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Connecting women veterans through mentorship

Transition from a career in the military to civilian life can be difficult. In Canada, women veterans have fewer gender-specific resources available than male veterans.

From left to right: Stéphanie Bélanger, Co-Scientific Director of the Canadian Institute for Military Veterans Health Research; Stéfanie von Hlatky, Director of the Centre for International and Defence Policy (CIDP); and Meaghan Shoemaker, PhD student with the CIDP have collaborated to create an engaging workshop for Canadian women veterans.
From left to right: Stéphanie Bélanger, Co-Scientific Director of the Canadian Institute for Military Veterans Health Research; Stéfanie von Hlatky, Director of the Centre for International and Defence Policy (CIDP); and Meaghan Shoemaker, PhD student with the CIDP have collaborated to create an engaging workshop for Canadian women veterans.

“The veteran population has changed a lot with the increase of women in the military. We have to adapt our policies and programs to reflect changing demographics in the Canadian veteran population,” says Stéfanie von Hlatky, Director of the Centre for International and Defence Policy (CIDP). “There’s a community of female veterans that is sometimes forgotten in the provision of veteran services. What we wanted to see is how the female veteran experience differs from men in order to create a mentorship program which is tailored to women who are transitioning from military to civilian life.”

The Gender Dimension of Veteran Re-integration Workshop, spearheaded by Meaghan Shoemaker, PhD student and head of the Gender Lab in the CIDP with support from Dr. von Hlatky, aims to address that gap in May 2018.

Dr. von Hlatky and Ms. Shoemaker coordinated the pilot workshop last year to connect women veterans beginning their transition into civilian life with resources, job skills, and mentors. They received funding from the Department of National Defence and work with veteran groups to coordinate resources and spread the word about the workshop. They’re also working closely with the Canadian Institute for Military Veteran Health Research, located at Queen’s, to connect with provincial and national partners.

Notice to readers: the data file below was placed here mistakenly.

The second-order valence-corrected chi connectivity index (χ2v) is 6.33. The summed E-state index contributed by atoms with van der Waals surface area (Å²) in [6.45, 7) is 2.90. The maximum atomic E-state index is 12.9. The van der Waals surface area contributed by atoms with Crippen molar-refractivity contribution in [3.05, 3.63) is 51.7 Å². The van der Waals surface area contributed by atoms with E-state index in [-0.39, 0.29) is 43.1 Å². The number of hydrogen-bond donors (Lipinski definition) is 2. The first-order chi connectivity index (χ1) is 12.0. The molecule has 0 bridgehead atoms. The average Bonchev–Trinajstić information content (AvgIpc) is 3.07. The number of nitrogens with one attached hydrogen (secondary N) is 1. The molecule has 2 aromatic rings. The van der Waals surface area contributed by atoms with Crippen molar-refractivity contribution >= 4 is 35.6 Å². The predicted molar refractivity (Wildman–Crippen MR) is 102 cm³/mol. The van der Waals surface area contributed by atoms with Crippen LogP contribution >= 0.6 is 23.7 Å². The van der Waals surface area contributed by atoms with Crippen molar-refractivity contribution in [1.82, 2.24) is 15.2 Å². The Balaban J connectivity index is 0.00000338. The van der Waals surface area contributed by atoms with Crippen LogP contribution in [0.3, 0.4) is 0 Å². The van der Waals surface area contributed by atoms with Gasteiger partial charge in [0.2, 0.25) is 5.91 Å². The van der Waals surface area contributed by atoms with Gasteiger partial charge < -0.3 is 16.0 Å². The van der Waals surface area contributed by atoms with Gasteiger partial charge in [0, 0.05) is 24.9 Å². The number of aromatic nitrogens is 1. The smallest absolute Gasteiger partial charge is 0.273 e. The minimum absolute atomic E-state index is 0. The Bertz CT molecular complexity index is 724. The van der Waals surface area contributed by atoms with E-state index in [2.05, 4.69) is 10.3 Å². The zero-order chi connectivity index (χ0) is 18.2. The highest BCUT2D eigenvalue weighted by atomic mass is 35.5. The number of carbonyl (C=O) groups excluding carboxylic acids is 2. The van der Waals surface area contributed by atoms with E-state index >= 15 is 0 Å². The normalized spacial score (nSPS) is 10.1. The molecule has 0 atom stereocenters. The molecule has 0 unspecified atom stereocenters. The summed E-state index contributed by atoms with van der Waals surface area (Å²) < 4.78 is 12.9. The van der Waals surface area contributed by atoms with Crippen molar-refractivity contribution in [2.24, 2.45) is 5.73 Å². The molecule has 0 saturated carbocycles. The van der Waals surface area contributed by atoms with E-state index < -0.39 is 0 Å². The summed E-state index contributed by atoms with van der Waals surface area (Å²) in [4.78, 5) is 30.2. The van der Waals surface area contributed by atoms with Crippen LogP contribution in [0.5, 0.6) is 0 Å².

“There are a lot of personal and professional challenges that these women can face when transitioning, including issues such as family dynamics and care responsibilities, transitioning military skills to private sector jobs, and discriminatory hiring, to name a few,” says Ms. Shoemaker. “Creating programs like ours, which is breaking new ground in gender-based analysis in the military, is important to do now, to accommodate more female veterans in the future.”

The upcoming workshop will last two days; one day focused on emerging academic research on gender-based analysis in the military, and the second focused on workforce training, personal development sessions, and mentor pairing for women veterans.

Ms. Shoemaker hopes to double the number of participants in the mentorship portion this year over last year’s pilot workshop. Both mentors and mentees will share their struggles, successes, and tips for handling the challenges of transitioning from military life.

Both Dr. von Hlatky and Ms. Shoemaker want the workshop to continue as a yearly event, and spread to more cities across the country so that they can connect more women veterans together.

If you or someone you know would be interested in participating as a mentor or mentee for the women's veteran mentorship program, please contact Ms. Shoemaker at ERACIDP@gmail.com

To learn more about the upcoming workshop, visit the CIDP event page.